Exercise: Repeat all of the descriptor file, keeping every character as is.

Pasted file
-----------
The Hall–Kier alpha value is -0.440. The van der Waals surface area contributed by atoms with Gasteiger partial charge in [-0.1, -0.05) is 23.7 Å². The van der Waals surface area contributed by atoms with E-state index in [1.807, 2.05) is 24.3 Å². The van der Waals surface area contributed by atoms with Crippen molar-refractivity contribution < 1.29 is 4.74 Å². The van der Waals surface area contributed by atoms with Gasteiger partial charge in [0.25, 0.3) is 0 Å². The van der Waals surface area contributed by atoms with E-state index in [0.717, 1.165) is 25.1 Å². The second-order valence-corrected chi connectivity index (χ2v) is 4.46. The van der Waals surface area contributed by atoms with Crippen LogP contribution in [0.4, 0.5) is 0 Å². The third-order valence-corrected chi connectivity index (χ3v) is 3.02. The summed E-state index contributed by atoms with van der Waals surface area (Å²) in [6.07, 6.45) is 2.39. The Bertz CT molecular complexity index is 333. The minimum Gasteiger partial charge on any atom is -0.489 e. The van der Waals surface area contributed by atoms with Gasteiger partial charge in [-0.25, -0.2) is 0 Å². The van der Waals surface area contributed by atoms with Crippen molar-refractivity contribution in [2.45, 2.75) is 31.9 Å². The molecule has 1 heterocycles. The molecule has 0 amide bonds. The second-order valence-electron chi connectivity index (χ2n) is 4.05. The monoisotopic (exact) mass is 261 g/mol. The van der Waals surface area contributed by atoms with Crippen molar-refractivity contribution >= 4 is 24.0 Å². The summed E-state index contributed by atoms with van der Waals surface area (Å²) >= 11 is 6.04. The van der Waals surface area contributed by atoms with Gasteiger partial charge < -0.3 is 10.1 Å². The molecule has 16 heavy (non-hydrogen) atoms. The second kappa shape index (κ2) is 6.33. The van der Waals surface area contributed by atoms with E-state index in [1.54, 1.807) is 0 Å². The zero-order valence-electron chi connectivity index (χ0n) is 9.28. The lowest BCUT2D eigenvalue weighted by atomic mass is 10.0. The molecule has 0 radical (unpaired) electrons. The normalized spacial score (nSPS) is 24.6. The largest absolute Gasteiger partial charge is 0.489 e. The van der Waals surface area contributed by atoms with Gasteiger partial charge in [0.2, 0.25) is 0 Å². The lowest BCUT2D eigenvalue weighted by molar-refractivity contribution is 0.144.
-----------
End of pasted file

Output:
The Hall–Kier alpha value is -0.440. The van der Waals surface area contributed by atoms with Gasteiger partial charge in [-0.1, -0.05) is 23.7 Å². The van der Waals surface area contributed by atoms with E-state index in [1.807, 2.05) is 24.3 Å². The van der Waals surface area contributed by atoms with Crippen molar-refractivity contribution < 1.29 is 4.74 Å². The van der Waals surface area contributed by atoms with Gasteiger partial charge in [0.25, 0.3) is 0 Å². The van der Waals surface area contributed by atoms with E-state index in [0.717, 1.165) is 25.1 Å². The second-order valence-corrected chi connectivity index (χ2v) is 4.46. The van der Waals surface area contributed by atoms with Crippen LogP contribution in [0.4, 0.5) is 0 Å². The third-order valence-corrected chi connectivity index (χ3v) is 3.02. The summed E-state index contributed by atoms with van der Waals surface area (Å²) in [6.07, 6.45) is 2.39. The Bertz CT molecular complexity index is 333. The minimum Gasteiger partial charge on any atom is -0.489 e. The van der Waals surface area contributed by atoms with Gasteiger partial charge in [-0.25, -0.2) is 0 Å². The van der Waals surface area contributed by atoms with Crippen molar-refractivity contribution in [2.45, 2.75) is 31.9 Å². The molecule has 1 heterocycles. The molecule has 0 amide bonds. The second-order valence-electron chi connectivity index (χ2n) is 4.05. The monoisotopic (exact) mass is 261 g/mol. The van der Waals surface area contributed by atoms with Crippen molar-refractivity contribution >= 4 is 24.0 Å². The summed E-state index contributed by atoms with van der Waals surface area (Å²) >= 11 is 6.04. The van der Waals surface area contributed by atoms with Gasteiger partial charge < -0.3 is 10.1 Å². The molecule has 16 heavy (non-hydrogen) atoms. The second kappa shape index (κ2) is 6.33. The van der Waals surface area contributed by atoms with E-state index in [1.54, 1.807) is 0 Å². The zero-order valence-electron chi connectivity index (χ0n) is 9.28. The lowest BCUT2D eigenvalue weighted by atomic mass is 10.0. The molecule has 0 radical (unpaired) electrons. The normalized spacial score (nSPS) is 24.6. The largest absolute Gasteiger partial charge is 0.489 e. The van der Waals surface area contributed by atoms with Gasteiger partial charge in [0.2, 0.25) is 0 Å². The lowest BCUT2D eigenvalue weighted by molar-refractivity contribution is 0.144.